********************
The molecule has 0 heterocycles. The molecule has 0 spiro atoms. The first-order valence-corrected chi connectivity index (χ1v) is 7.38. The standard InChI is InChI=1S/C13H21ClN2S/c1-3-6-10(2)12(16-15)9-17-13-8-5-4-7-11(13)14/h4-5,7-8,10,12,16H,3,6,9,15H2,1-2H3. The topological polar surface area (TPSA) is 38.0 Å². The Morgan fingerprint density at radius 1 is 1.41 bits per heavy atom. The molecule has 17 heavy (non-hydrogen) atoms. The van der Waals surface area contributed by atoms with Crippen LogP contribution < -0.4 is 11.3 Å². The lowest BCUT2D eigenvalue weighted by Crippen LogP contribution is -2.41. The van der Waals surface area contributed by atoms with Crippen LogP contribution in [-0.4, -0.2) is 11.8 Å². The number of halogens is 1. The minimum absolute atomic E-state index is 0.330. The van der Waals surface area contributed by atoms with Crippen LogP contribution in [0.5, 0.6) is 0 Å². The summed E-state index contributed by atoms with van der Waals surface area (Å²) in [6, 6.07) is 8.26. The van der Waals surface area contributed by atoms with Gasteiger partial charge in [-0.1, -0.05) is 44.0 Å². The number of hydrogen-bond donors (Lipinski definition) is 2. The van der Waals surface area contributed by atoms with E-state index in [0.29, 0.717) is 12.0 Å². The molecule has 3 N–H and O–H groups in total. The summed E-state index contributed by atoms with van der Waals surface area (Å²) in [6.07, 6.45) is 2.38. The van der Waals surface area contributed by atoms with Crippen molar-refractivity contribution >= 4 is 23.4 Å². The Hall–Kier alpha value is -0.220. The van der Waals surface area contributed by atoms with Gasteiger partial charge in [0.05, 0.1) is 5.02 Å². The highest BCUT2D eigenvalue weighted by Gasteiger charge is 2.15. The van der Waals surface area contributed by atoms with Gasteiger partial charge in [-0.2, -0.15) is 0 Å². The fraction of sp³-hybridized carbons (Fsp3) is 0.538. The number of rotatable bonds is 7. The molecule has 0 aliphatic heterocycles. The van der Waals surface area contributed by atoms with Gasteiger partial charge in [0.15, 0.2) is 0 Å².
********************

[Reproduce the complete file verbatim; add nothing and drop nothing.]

The molecule has 0 heterocycles. The molecule has 0 spiro atoms. The first-order valence-corrected chi connectivity index (χ1v) is 7.38. The standard InChI is InChI=1S/C13H21ClN2S/c1-3-6-10(2)12(16-15)9-17-13-8-5-4-7-11(13)14/h4-5,7-8,10,12,16H,3,6,9,15H2,1-2H3. The topological polar surface area (TPSA) is 38.0 Å². The Morgan fingerprint density at radius 1 is 1.41 bits per heavy atom. The molecule has 17 heavy (non-hydrogen) atoms. The van der Waals surface area contributed by atoms with Crippen LogP contribution < -0.4 is 11.3 Å². The lowest BCUT2D eigenvalue weighted by Crippen LogP contribution is -2.41. The van der Waals surface area contributed by atoms with Crippen LogP contribution in [-0.4, -0.2) is 11.8 Å². The number of halogens is 1. The minimum absolute atomic E-state index is 0.330. The van der Waals surface area contributed by atoms with Crippen LogP contribution in [0.5, 0.6) is 0 Å². The summed E-state index contributed by atoms with van der Waals surface area (Å²) in [6, 6.07) is 8.26. The van der Waals surface area contributed by atoms with Gasteiger partial charge in [-0.1, -0.05) is 44.0 Å². The number of hydrogen-bond donors (Lipinski definition) is 2. The van der Waals surface area contributed by atoms with E-state index in [0.29, 0.717) is 12.0 Å². The molecule has 3 N–H and O–H groups in total. The summed E-state index contributed by atoms with van der Waals surface area (Å²) in [6.07, 6.45) is 2.38. The van der Waals surface area contributed by atoms with Crippen molar-refractivity contribution >= 4 is 23.4 Å². The Hall–Kier alpha value is -0.220. The van der Waals surface area contributed by atoms with Gasteiger partial charge in [0.05, 0.1) is 5.02 Å². The highest BCUT2D eigenvalue weighted by Gasteiger charge is 2.15. The van der Waals surface area contributed by atoms with Gasteiger partial charge in [-0.2, -0.15) is 0 Å². The fraction of sp³-hybridized carbons (Fsp3) is 0.538. The number of rotatable bonds is 7. The molecule has 0 aliphatic heterocycles. The van der Waals surface area contributed by atoms with Gasteiger partial charge in [0.15, 0.2) is 0 Å².